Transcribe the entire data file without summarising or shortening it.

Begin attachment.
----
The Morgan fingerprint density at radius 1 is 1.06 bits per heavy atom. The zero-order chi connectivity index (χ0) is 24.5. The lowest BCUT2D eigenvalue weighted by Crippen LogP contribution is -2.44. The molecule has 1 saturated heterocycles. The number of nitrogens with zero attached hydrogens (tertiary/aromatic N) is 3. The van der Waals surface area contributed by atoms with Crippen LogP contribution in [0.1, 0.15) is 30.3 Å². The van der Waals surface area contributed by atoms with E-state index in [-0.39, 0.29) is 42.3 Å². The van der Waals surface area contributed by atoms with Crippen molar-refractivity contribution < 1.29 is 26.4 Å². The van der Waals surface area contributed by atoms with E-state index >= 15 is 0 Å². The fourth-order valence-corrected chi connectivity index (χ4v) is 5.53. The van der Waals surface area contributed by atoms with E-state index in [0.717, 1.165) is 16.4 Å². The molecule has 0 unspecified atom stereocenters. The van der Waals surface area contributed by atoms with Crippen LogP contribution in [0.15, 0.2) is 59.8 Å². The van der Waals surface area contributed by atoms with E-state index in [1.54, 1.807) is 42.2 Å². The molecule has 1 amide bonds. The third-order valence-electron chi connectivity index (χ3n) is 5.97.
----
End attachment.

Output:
The Morgan fingerprint density at radius 1 is 1.06 bits per heavy atom. The zero-order chi connectivity index (χ0) is 24.5. The lowest BCUT2D eigenvalue weighted by Crippen LogP contribution is -2.44. The molecule has 1 saturated heterocycles. The number of nitrogens with zero attached hydrogens (tertiary/aromatic N) is 3. The van der Waals surface area contributed by atoms with Crippen LogP contribution in [0.1, 0.15) is 30.3 Å². The van der Waals surface area contributed by atoms with E-state index in [-0.39, 0.29) is 42.3 Å². The van der Waals surface area contributed by atoms with Crippen molar-refractivity contribution < 1.29 is 26.4 Å². The van der Waals surface area contributed by atoms with E-state index >= 15 is 0 Å². The fourth-order valence-corrected chi connectivity index (χ4v) is 5.53. The van der Waals surface area contributed by atoms with E-state index in [0.717, 1.165) is 16.4 Å². The molecule has 0 unspecified atom stereocenters. The van der Waals surface area contributed by atoms with Crippen LogP contribution in [0.15, 0.2) is 59.8 Å². The van der Waals surface area contributed by atoms with E-state index in [1.54, 1.807) is 42.2 Å². The molecule has 1 amide bonds. The third-order valence-electron chi connectivity index (χ3n) is 5.97.